Tuesday, October 11, 2011

from the Los Angeles Times:

A GOP assault on environmental regulations
Republicans, though correct that environmental regulations cost money, are oblivious to the public health consequences of pollution and the economic costs of inaction.


Dean said...

Again, I believe this article to be very one-sided. I agree in concept that we need to work toward Clean air and Clean waterways, but should it always be through regulation? I feel that the GOP is frustrated with the large increase in regulartion, and therefore more government jobs and more red-tape, and not that they don't care about the environment. I work for a large farm (which often gets a bad name in the U.S> today) who not only follows the regulations set before it, but goes above and beyond to improve the land and soil and waterways. We do soil samples and water samples on a regular basis for example. In my opinion, we are doing more for the environment than many of the small neighboring farms, who don't fall under this regulation since they are so small. Too much regulation kills and restricts business and jobs, too little regulation hurts the environment, so how does this get reconciled? Culture change by positive reinforcement. That is how I see it.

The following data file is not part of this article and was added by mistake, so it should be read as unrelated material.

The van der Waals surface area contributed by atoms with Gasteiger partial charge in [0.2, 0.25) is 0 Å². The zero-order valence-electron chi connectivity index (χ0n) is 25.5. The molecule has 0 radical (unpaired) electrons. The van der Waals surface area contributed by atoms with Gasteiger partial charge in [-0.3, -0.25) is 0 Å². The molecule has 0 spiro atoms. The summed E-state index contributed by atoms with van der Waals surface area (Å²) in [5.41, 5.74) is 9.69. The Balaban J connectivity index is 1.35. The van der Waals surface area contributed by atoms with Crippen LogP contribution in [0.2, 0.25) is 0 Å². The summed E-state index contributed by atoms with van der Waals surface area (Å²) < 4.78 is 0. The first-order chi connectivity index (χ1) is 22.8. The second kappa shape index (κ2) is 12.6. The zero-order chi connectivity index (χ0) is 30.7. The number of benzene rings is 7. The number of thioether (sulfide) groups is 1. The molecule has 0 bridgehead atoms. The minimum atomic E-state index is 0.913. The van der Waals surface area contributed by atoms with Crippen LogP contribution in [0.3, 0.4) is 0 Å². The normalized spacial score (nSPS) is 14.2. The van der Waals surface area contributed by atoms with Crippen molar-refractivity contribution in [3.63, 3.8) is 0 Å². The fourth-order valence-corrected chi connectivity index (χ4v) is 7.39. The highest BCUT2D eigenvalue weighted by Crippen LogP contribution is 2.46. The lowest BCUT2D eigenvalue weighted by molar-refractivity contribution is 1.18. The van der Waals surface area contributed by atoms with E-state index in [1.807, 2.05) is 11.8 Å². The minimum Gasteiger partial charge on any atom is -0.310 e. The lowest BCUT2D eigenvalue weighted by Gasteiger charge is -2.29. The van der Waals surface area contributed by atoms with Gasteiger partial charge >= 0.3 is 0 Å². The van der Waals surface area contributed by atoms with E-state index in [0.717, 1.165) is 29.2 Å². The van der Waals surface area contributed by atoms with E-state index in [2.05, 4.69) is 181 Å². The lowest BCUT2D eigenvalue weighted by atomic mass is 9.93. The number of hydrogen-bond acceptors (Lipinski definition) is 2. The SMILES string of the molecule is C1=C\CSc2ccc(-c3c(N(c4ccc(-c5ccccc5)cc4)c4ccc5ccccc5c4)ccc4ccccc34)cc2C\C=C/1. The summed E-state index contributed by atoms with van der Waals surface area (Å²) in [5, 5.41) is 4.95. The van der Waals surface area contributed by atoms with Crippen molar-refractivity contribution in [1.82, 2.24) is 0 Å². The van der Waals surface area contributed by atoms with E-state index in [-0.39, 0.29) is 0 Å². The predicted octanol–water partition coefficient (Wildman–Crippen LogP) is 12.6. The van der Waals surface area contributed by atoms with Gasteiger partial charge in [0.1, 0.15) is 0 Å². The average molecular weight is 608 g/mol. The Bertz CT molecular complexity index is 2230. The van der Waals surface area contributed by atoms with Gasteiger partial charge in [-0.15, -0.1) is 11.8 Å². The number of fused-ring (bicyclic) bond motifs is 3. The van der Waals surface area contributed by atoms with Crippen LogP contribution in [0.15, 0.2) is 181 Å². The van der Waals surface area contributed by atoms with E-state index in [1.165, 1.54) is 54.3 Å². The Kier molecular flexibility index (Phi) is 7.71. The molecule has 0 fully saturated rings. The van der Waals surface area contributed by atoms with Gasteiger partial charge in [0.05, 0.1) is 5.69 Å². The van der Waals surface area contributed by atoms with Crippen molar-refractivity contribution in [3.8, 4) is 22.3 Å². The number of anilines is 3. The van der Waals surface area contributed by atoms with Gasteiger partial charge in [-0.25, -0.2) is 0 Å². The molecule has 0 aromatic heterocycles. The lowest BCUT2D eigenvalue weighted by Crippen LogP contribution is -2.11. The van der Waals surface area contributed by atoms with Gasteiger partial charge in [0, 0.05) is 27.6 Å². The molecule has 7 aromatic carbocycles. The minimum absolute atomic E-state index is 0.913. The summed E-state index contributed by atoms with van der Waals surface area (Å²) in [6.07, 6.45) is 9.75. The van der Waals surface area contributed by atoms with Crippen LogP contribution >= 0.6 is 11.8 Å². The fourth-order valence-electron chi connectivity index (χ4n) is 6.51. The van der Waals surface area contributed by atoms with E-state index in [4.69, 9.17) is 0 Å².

Joel said...

As always Dean thanks for your insightful comments.

Too much red tape is the otherside of this issue. I don't like meaningless beauracratic rules anymore than anyone else. I'm not sure that's what they're talking about in this editorial though. It seems like the issues they're talking about are pretty important.

I'm not exactly sure what culture change by positive reinforcement means. But if it works as an alternative to regulation, I'm all for it. I'd like to see proof that this is working before repealing regulations, however, rather than just deregulating first and trusting on it to pick up the slack.

Dean said...

Too much red-tape can be an issue, for sure, but like you said, too little regulation can open doors for trouble as well. Finding a good balance is the challenge. I currently see more regulation in the pipeline both from a Human Resources standpoint and from an agricultural standpoint. My initial reaction is to shout, "please no more!" It is already a burden as an employer to stay in compliance with so many rules and regulations, let alone adding more. My concern is for future generations. Will there be enough entreprenuers out there in the U.S. to pay for the growing government? I did throw out an ideal idea by suggesting we need to change culture to improve the environment, but honestly, that is how many of us live in my neighborhood. We recycle what we can to reduce trash, we turn off the TV and Lights when we aren't at home. We attempt to plan our trips into town to be efficient in order to save on fuel costs. In opposition to this, I recently heard on the news that some people leave the TV on for their pets, even when the people aren't home. I don't know what the answer is, but I am tired of paying taxes to cover up unwise decisions made by others.